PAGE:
Shumeet Banerji, CEO of Booz & Co.;
Patricia Russo, former CEO of Alcatel-Lucent SA; Dominique Senequier,
CEO of AXA
Meg Whitman, former CEO of EBay Inc.; and Gary Reiner, former chief
information officer of General Electric Co.
Lane lambasted the ISS evaluation earlier
this month, saying it was based on a misunderstanding of how
Hewlett-Packard picked its new directors.
The new board members “aren’t buddies of
Apotheker,” Lane said in a March 10 interview. “I knew these people better
than Leo. But because Leo and I know the industry it would be hard to pick
any name we don’t know.”
At today’s meeting, Lane said
Hewlett-Packard has been communicating with shareholders about
“We feel pretty good about the input
we’re receiving,” he said.
Companies are more often finding the need
to justify their executives’ pay in conjunction with U.S. Securities and
Exchange Commission requirements that compensation packages be submitted
for a regular vote, said Bruce Goldfarb, CEO of Okapi Partners, a
New York firm that advises investors on proxy-advisory services’
“Compensation issues become a focal point
for investors and certainly media attention,” he said in an interview.
Companies may increasingly argue against advisory services’
recommendations, as Lane did, he said.
“We may see more of that kind of rebuttal
from companies this year,” Goldfarb said.
Gary Hewitt, a spokesman for ISS, said
the firm has counted four lost “say-on-pay” votes this year. The others
are Beazer Homes USA Inc., Jacobs Engineering Group Inc. and Shuffle
Master Inc., he said. Last year, a majority of shareholders also voted
against pay packages at KeyCorp, Occidental Petroleum Corp., and the
former Motorola Inc., which has since split into two companies, McGurn
Attorney Martin Lipton said in a March 17
memo that Hewlett-Packard didn’t run afoul of corporate-governance rules
when it appointed directors who are acquainted with Apotheker and Lane.
Lipton, a founding partner of Wachtell, Lipton, Rosen & Katz in New York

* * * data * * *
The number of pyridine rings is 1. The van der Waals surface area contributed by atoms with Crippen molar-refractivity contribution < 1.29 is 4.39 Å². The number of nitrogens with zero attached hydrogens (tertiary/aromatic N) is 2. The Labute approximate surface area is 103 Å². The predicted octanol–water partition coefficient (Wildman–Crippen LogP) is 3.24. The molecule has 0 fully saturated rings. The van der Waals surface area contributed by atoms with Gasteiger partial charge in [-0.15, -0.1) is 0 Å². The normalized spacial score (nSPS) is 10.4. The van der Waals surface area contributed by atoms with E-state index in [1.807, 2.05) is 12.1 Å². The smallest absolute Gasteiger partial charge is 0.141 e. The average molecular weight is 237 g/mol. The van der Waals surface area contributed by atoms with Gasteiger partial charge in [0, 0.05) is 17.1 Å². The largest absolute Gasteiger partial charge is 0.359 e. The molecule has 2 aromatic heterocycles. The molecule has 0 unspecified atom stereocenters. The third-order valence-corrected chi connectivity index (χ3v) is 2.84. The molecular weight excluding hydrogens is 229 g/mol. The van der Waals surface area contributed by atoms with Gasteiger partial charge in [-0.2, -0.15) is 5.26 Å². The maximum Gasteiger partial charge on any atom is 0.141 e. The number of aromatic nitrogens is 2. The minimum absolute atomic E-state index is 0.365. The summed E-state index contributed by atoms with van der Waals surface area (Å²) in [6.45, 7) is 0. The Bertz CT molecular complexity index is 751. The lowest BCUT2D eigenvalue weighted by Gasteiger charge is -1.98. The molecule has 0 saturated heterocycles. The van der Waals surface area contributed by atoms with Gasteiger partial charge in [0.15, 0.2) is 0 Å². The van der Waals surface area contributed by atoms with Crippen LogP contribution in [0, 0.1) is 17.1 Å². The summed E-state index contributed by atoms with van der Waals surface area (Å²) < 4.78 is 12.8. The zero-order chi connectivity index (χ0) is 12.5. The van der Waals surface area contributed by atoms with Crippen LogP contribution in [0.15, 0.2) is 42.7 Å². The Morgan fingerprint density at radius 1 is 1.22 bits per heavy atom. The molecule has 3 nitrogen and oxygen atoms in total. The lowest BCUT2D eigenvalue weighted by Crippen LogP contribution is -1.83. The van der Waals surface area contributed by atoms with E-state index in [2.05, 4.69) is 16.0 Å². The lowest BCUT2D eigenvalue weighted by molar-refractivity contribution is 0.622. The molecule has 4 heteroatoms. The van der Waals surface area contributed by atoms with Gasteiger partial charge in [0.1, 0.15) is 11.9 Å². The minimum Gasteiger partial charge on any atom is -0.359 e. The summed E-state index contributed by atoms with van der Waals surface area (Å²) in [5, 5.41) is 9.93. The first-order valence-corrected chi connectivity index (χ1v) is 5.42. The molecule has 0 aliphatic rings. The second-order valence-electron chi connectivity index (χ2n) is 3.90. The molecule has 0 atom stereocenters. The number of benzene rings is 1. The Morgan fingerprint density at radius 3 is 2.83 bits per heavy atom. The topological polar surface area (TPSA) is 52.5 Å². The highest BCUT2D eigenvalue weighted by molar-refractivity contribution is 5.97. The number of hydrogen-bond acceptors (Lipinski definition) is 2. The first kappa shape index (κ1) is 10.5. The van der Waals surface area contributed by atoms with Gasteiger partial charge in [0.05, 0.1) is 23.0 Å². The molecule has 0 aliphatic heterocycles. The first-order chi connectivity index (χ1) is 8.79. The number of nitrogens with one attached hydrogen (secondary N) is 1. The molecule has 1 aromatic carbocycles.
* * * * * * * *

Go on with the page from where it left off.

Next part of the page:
who helped draft New York Stock Exchange governance rules, faulted ISS for
its criticism of Hewlett- Packard.
Apotheker and Lane were named as CEO and
chairman Sept. 30 after Hurd left last August. Hurd, now a co-president at
Oracle Corp. (ORCL), departed Hewlett-Packard after the company said
inaccurate expense reports filed by Hurd or on his behalf concealed a
personal relationship with a contractor, in violation of Hewlett-Packard’s
standards of business conduct.
Apotheker is overhauling
Hewlett-Packard’s $41 billion personal-computer division and says he will
use acquisitions to expand in the software market, dominated by rivals
such as Oracle and International Business Machines Corp.
Hewlett-Packard could earn $7 a share by
fiscal 2014, Apotheker said at a company event in San Francisco on March
14. That same day, Hewlett-Packard also raised its quarterly dividend for
the first time in 13 years, increasing it to 12 cents a share from 8
Hewlett-Packard rose 33 cents to $42.07
at 4 p.m. in New York Stock Exchange trading. The shares have declined 9.1
percent since Aug. 6, when Hurd left the company.
To contact the reporters on this story:
Aaron Ricadela in
San Francisco at
To contact the editor responsible for
this story: Tom Giles at